Narcolepsy is a neurological sleep disorder that is commonly associated with falling asleep at random times. Narcoleptics tend to fall directly into REM sleep, when most dreaming occurs, and less commonly enter deeper and more restful stages of non-REM sleep. As a result, they are unable to stay awake for extended periods of time, and upon falling back asleep, they still are unable experience sleep’s more restorative stages – - causing a vicious cycle of extreme sleepiness and inability to stay awake after having slept. Another symptom can include cataplexy, the sudden collapse of an individual into REM sleep upon experiencing strong emotions. Sleep paralysis and hypnogogic hallucinations (hallucinations which accompany sleep paralysis) are also known to be symptoms. The cause of narcolepsy has not been determined. It is widely believed to be an autoimmune disorder, but it may also be genetic. Treatments include stimulants, anti-depressants, or hypnotic medications such as Xyrem.
Sexsomnia or Sleep Sex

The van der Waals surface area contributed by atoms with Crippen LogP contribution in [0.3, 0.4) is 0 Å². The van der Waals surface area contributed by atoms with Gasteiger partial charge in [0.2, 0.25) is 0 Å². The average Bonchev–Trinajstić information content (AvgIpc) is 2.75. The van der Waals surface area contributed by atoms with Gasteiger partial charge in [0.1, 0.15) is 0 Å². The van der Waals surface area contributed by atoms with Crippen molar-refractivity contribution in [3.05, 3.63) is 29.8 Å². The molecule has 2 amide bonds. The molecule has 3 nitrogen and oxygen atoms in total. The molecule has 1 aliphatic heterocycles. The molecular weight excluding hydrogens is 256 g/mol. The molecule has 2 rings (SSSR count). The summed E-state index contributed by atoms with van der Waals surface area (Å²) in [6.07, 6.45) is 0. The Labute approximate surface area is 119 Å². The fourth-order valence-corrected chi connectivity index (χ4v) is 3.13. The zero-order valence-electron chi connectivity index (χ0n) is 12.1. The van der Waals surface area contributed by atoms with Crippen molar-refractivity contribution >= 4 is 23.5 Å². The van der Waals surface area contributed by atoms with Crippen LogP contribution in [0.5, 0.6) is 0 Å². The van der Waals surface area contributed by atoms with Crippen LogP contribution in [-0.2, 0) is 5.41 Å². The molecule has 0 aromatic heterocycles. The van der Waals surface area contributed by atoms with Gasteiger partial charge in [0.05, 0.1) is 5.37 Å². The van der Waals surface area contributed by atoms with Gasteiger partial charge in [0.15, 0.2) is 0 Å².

Sexsomnia is a sleep disorder which causes people to commit sexual acts while they are asleep. It is considered to be a distinct variant of sleepwalking. In some cases, sufferers are aware of their behavior for a long time before they seek help, often because they lack information that it is a medical disorder or for fear that others will judge it as willful behavior rather than a medical condition. However, the reality of sexsomnia has been confirmed by sleep disorder researchers who have made polygraphic and video recordings of patients with the condition while they are asleep and observed unusual brain wave activity during the episodes. Treatments are similar to those of other non-REM parasomnias such as sleep walking, which may involve specific interventions. By avoiding precipitating factors and ensuring for the safe environment, the condition could be brought to high level of control with a minimal effort. Sexsomnia is not always problematic or extreme for those who experience it or for their partners. There is a great variety in both the frequency and levels to which people are affected by this disorder.